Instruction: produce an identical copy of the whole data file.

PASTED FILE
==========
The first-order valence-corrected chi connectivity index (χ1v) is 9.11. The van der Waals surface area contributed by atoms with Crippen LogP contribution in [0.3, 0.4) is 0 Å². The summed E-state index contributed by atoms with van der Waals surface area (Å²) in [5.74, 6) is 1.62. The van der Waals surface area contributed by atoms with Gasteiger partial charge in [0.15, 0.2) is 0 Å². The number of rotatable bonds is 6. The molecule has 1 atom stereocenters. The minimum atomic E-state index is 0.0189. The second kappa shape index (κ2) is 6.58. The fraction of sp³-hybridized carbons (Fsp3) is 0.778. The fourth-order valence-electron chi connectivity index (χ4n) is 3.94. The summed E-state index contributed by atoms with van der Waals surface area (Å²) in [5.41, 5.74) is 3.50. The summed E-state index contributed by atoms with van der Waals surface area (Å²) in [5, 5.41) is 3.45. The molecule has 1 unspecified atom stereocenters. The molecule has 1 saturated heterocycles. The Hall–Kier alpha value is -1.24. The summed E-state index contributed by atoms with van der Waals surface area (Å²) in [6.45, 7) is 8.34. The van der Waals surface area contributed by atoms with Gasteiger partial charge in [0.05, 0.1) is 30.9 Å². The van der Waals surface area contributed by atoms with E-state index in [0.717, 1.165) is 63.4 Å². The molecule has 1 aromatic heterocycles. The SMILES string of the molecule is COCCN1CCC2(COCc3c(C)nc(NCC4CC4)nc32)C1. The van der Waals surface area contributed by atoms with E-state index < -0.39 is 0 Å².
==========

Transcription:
The first-order valence-corrected chi connectivity index (χ1v) is 9.11. The van der Waals surface area contributed by atoms with Crippen LogP contribution in [0.3, 0.4) is 0 Å². The summed E-state index contributed by atoms with van der Waals surface area (Å²) in [5.74, 6) is 1.62. The van der Waals surface area contributed by atoms with Gasteiger partial charge in [0.15, 0.2) is 0 Å². The number of rotatable bonds is 6. The molecule has 1 atom stereocenters. The minimum atomic E-state index is 0.0189. The second kappa shape index (κ2) is 6.58. The fraction of sp³-hybridized carbons (Fsp3) is 0.778. The fourth-order valence-electron chi connectivity index (χ4n) is 3.94. The summed E-state index contributed by atoms with van der Waals surface area (Å²) in [5.41, 5.74) is 3.50. The summed E-state index contributed by atoms with van der Waals surface area (Å²) in [5, 5.41) is 3.45. The molecule has 1 unspecified atom stereocenters. The molecule has 1 saturated heterocycles. The Hall–Kier alpha value is -1.24. The summed E-state index contributed by atoms with van der Waals surface area (Å²) in [6.45, 7) is 8.34. The van der Waals surface area contributed by atoms with Gasteiger partial charge in [0.05, 0.1) is 30.9 Å². The van der Waals surface area contributed by atoms with E-state index in [0.717, 1.165) is 63.4 Å². The molecule has 1 aromatic heterocycles. The SMILES string of the molecule is COCCN1CCC2(COCc3c(C)nc(NCC4CC4)nc32)C1. The van der Waals surface area contributed by atoms with E-state index < -0.39 is 0 Å².